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When we think of alternative journalism – we tend to think of radical content. And that can certainly be true. In fact Downing’s seminal work Radical Media – framed alternative journalism as partisan publications that ‘lived their socialist principles through a organsiation and content.
Audience participation in online news media is variously defined in relation to the key concepts of citizen journalism and participatory journalism. As a result focus on audience participation in scholarly work looks at active contributions, the impact of these contributions on journalists’ working lives and the journalism industry more broadly and of course the large body of work that looks at active contributions as enhancing deliberative democracy. Very little work has focused on what motivates the audience to particpate and how they understand participation on an online news website.
This paper is particularly concerned with the comments that follow stories.
This is reflected in other studies of journalists’ views of audience participation. For example,
Drawing on Jurgen Habermas’ theory of the public sphere which allocates rational critical discourse a preeminent role, Gray (2007) argues that fan literature reflects how fandom, as the site of intense pleasure and play, contributes emotional or ‘irrational’ discourse. As political communication, journalism has generally been treated as the home of ‘rational’ discourse. However, Gray (2007) posits that this focus on news serving a primarily informational purpose (and not as a pleasurable experience as is associated with objects of fandom) is the result of studies focused on news production and ‘idealised discussion of what the news should do’ (p. 77).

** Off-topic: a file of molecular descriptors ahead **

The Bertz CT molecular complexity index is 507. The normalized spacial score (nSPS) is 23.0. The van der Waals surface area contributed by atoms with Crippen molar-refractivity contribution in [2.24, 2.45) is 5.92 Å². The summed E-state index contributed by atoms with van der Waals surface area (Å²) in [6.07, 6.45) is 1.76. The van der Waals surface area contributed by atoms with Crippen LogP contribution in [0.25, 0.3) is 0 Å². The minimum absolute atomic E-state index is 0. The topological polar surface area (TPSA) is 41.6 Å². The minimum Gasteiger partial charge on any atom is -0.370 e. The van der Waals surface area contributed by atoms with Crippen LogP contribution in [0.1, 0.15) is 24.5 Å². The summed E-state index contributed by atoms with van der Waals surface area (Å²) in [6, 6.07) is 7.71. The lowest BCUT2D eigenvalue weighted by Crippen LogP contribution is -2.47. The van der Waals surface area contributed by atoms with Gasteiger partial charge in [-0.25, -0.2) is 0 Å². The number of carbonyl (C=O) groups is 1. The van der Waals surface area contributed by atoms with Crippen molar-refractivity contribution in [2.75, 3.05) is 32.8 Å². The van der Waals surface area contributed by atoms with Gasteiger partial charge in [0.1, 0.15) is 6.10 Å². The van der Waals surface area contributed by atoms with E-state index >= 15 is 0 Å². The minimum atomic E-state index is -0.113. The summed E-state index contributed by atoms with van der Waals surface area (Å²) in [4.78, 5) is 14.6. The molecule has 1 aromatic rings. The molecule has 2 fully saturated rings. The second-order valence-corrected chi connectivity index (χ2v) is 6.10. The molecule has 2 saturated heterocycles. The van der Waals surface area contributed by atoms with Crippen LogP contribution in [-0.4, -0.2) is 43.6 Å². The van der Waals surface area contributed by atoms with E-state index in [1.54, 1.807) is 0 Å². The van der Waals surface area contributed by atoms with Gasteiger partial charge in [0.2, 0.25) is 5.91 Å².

New Matilda , an Australian independent online news and analysis website with content that focuses on Australian and international politics, and social justice issues.
Mumbrella , a news blog that covers the media, marketing and advertising industries in Australia.
Baristanet , a highly successful hyperlocal website which targets the commuter-belt communities surrounding Montclair in New Jersey.
Homicide Watch DC , an independent community–reporting project that offers full reportage of homicides in the Washington D.C. area.
As respondents to the survey were self-selected, the survey does not meet the criteria for a probability sample. As a result, interpretation of the results is limited.
Of those who responded to the surveys 79.8% had never or rarely left a comment (see table 1). This is despite comments being the most popular form of participation (Singer et al. 2011; Hermida & Thurman 2007; Singer & Ashman 2009; Williams, Wardle & Wahl-Jorgensen 2010) and reflects other studies which suggest only a small portion of the overall audience makes active contributions (Van Dijck 2009; Thurman 2008).